Will public concerns about inequality and poverty have an impact on this year's election campaign?
Going on last night's TVNZ-Colmar Brunton poll, the answer seems to be "yes". Labour has dropped in support, but the Greens have surged from 11 to 15 per cent, no doubt reflecting Metiria Turei's bold benefit fraud confession - see Corin Dann's Labour slumps to its lowest level in more than 20 years in latest 1 News Colmar Brunton poll.
Turei's highly polarising "fraud bomb" has been the main political story of the last two weeks. More than any other statement by opposition politicians, it has powerfully put her on the side of the poor and those who seek to reduce the gap between the rich and poor. So, in an election where poverty and inequality are the main concerns of voters, Turei's gambit is paying off.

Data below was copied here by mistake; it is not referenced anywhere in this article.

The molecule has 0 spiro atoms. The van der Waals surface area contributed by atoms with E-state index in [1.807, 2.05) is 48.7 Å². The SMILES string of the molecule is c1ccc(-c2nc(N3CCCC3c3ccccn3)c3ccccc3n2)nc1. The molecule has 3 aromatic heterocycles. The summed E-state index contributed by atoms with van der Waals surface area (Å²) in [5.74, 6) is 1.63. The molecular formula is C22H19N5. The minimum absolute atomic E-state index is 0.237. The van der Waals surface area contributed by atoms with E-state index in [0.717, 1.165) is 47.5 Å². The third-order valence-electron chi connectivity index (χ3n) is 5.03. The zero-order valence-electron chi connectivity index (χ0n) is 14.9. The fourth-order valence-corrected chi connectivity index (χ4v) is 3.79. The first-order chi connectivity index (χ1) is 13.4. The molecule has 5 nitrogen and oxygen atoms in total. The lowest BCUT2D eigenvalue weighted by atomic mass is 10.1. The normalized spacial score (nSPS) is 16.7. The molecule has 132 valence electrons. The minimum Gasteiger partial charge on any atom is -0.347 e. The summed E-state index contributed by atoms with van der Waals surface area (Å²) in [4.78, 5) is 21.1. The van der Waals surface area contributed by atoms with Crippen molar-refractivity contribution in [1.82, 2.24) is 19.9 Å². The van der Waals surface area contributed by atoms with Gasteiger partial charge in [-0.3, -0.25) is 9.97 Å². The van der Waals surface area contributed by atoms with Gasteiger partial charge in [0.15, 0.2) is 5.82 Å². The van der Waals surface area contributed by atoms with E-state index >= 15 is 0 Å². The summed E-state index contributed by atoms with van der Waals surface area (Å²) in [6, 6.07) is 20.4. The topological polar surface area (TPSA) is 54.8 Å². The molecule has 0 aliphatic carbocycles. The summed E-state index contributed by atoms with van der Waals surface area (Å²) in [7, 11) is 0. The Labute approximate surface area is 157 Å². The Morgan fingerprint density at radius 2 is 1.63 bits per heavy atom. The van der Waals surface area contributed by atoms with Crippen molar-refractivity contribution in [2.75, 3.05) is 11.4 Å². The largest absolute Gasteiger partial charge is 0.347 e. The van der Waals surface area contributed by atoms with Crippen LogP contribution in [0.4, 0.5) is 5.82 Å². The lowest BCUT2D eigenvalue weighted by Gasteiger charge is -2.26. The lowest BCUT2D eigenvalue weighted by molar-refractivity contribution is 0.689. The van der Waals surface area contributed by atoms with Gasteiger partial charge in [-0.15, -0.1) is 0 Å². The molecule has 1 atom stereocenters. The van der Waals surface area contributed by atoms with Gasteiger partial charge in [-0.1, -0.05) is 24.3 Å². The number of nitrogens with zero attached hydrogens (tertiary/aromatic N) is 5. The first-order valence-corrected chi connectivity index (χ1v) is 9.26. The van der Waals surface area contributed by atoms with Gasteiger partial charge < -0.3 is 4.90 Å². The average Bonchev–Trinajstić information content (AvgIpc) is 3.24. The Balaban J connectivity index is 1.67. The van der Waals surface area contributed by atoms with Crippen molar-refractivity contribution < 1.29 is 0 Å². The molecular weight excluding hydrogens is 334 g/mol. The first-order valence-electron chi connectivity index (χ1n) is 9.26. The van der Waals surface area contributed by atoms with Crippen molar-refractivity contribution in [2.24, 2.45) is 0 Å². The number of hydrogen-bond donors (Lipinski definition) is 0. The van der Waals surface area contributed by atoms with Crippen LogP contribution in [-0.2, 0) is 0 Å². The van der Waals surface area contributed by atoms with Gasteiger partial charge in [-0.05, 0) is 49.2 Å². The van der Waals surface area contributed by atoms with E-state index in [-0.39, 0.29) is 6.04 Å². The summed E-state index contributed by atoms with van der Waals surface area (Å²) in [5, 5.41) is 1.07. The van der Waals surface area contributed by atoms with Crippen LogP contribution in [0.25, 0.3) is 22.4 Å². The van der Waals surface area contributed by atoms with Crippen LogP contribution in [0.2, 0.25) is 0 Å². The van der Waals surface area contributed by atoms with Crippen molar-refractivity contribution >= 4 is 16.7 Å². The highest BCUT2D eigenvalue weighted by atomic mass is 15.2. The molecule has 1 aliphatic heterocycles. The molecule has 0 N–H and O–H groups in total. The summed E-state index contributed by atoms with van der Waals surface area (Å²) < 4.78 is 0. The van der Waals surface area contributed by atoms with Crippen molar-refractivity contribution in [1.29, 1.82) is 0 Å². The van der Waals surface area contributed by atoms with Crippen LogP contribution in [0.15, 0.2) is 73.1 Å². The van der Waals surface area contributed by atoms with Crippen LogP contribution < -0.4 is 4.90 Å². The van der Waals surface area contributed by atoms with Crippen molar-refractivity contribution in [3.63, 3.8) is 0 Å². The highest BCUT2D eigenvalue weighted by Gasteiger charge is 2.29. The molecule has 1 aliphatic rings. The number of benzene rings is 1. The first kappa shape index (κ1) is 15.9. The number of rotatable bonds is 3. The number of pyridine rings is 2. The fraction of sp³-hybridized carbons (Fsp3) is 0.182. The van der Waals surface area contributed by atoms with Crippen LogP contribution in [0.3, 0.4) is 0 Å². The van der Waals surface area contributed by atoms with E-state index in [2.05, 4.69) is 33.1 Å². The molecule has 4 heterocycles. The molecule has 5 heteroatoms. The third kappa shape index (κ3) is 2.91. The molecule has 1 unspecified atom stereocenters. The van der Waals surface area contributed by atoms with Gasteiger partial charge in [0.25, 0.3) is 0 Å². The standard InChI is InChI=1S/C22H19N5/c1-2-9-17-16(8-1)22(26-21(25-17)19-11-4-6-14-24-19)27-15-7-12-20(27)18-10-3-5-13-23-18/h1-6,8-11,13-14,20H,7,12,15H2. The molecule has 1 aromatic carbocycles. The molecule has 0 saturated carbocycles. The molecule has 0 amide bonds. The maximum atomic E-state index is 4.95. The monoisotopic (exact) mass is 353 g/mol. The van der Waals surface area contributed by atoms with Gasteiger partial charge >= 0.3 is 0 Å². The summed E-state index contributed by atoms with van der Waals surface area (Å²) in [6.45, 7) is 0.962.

Tracy Watkins nicely sums this up: "the poll is a huge boost to the minor party after its calculated risk over co-leader Metiria Turei's admission that she ripped off the DPB when raising her daughter on her own. The admission has polarised public opinion but appears to have energised left wing voters, with the poll suggesting it has caused a defection of Labour voters to its minor party ally" - see: Labour bleeds while Greens profit from Metiria Turei's 'fraud bomb'.
Concerns about inequality driving voters
Opinion polling firm Roy Morgan has been publishing reports on how inequality and poverty are driving political concerns at the moment. Early last month, they published their polling which showed Poverty and the gap between rich and poor is the single biggest issue facing New Zealand.